The Terauchis really must see this film, and recognize themselves in each of them.
I also know more now than I did then; and it’s clear to me now that what the law says has little impact on what police (who don’t give a shit) and courts (which operate on such an arbitrary basis that it is hard to call them a judiciary) and **utterly** sham institutions of child welfare working for pay for the previous two, all do. I could not help but be moved by Paul Wong’s story, as his ex-wife’s parents fabricated horrid lies – no doubt with the help of lawyers similar to those Machiko hired to help her abduct Rui- about his relationship with his daughter, making totally unsubstantiated claims that the courts, the mediators, the judges and the child welfare agencies could not be bothered to investigate, despite their transparent falsehoods and destructive impact on the children and father. It is more than scandalous; it is unbearable for the skimpy, thoughtless, mindlessly vacuous basis on which the structure operates, with no discernable prinicples other than that the children and parents should just shut up and go away while lawyers earn, bureaucrats grow deaf and old, and families turn into multi-generational abusers of their own children’s minds, memories and perceptions in the interest of preserving their false self-deceiving sense of dignity, all the while believing that somehow, their shabby reputations have better survived intact by lying and by scheming and gaming the lousy system, rather than by seeking the real dignity that could only come from truth-telling, earning respect for themeslves and their children.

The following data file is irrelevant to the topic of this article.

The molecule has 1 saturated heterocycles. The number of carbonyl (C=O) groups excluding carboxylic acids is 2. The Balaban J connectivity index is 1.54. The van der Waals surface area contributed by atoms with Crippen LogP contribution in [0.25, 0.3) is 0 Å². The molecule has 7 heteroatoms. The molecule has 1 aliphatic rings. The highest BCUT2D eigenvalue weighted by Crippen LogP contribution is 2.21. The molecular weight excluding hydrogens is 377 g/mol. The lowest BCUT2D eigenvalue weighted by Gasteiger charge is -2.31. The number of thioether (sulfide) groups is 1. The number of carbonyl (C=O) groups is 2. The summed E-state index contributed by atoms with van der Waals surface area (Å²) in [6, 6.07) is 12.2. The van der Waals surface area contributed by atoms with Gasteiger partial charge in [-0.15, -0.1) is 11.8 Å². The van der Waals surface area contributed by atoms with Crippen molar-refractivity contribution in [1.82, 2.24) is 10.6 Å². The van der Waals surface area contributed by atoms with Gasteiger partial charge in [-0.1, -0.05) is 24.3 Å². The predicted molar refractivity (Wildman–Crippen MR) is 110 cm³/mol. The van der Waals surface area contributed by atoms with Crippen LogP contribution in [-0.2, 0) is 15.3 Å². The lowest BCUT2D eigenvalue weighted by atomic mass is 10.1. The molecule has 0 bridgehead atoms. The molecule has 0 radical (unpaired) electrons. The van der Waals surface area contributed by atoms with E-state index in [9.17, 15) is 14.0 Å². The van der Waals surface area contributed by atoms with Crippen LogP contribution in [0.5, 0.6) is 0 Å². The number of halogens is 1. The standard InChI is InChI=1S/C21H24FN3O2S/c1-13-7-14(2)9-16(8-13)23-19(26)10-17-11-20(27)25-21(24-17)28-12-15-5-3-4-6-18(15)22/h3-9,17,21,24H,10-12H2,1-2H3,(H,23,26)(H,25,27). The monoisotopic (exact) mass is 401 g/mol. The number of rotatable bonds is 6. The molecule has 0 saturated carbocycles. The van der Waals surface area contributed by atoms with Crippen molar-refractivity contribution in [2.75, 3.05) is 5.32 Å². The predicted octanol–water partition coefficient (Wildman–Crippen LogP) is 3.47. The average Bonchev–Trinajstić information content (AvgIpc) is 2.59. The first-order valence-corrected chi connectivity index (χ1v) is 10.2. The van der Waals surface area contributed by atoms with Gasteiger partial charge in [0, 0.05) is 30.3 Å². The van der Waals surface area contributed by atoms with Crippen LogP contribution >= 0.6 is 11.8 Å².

Thank you, a Big Thank You, to Matt and David, the filmmakers, for making the film, and (not inconsequentially for me) for including my name in the thanks & acknowledgment credits at the end of the film. I came to one of the world’s saddest parties long after all of this was already shot, and in process of production. But I believed we might yet prevail, and I also fought. And in the end, overmatched, I lost.
But perhaps the last bell hasn’t tolled quite yet.
One thought on “The Dilatory State: Stand Back and Watch From the Shadows”
Always in your corner Brian. Keep taking the fight to them. Shame them into results — for you and every other parent left with the hopelessness of loss through a primitive policy that has no place on this planet.
LikeLiked by 1 person